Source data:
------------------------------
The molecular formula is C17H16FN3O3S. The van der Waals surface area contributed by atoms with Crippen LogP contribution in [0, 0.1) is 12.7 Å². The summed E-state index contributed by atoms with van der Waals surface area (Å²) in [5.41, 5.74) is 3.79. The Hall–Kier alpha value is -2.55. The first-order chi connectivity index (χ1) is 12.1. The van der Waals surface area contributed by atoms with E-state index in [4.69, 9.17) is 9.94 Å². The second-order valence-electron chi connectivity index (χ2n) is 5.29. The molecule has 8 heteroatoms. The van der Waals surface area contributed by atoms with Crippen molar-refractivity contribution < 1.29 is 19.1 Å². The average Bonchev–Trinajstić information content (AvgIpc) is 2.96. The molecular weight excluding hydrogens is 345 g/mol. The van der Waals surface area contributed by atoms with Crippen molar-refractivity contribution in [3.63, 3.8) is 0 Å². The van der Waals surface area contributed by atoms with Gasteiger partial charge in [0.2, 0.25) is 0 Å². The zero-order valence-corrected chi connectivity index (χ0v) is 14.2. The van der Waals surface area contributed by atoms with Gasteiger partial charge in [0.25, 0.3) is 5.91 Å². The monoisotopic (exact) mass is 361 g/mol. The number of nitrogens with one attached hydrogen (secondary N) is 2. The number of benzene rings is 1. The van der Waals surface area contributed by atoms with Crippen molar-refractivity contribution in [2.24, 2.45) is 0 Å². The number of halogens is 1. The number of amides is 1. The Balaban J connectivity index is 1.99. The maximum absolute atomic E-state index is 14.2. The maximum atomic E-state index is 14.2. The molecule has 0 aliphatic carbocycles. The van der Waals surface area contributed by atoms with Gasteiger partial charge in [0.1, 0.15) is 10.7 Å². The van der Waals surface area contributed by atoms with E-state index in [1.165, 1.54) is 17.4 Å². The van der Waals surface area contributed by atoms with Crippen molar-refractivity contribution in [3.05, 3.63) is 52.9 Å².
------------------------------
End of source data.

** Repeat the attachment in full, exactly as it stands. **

The molecular formula is C17H16FN3O3S. The van der Waals surface area contributed by atoms with Crippen LogP contribution in [0, 0.1) is 12.7 Å². The summed E-state index contributed by atoms with van der Waals surface area (Å²) in [5.41, 5.74) is 3.79. The Hall–Kier alpha value is -2.55. The first-order chi connectivity index (χ1) is 12.1. The van der Waals surface area contributed by atoms with E-state index in [4.69, 9.17) is 9.94 Å². The second-order valence-electron chi connectivity index (χ2n) is 5.29. The molecule has 8 heteroatoms. The van der Waals surface area contributed by atoms with Crippen molar-refractivity contribution < 1.29 is 19.1 Å². The average Bonchev–Trinajstić information content (AvgIpc) is 2.96. The molecular weight excluding hydrogens is 345 g/mol. The van der Waals surface area contributed by atoms with Crippen molar-refractivity contribution in [3.63, 3.8) is 0 Å². The van der Waals surface area contributed by atoms with Gasteiger partial charge in [0.2, 0.25) is 0 Å². The zero-order valence-corrected chi connectivity index (χ0v) is 14.2. The van der Waals surface area contributed by atoms with Gasteiger partial charge in [0.25, 0.3) is 5.91 Å². The monoisotopic (exact) mass is 361 g/mol. The number of nitrogens with one attached hydrogen (secondary N) is 2. The number of benzene rings is 1. The van der Waals surface area contributed by atoms with Crippen molar-refractivity contribution in [2.24, 2.45) is 0 Å². The number of halogens is 1. The number of amides is 1. The Balaban J connectivity index is 1.99. The maximum absolute atomic E-state index is 14.2. The maximum atomic E-state index is 14.2. The molecule has 0 aliphatic carbocycles. The van der Waals surface area contributed by atoms with Gasteiger partial charge in [0.1, 0.15) is 10.7 Å². The van der Waals surface area contributed by atoms with E-state index in [1.165, 1.54) is 17.4 Å². The van der Waals surface area contributed by atoms with Crippen molar-refractivity contribution in [3.05, 3.63) is 52.9 Å².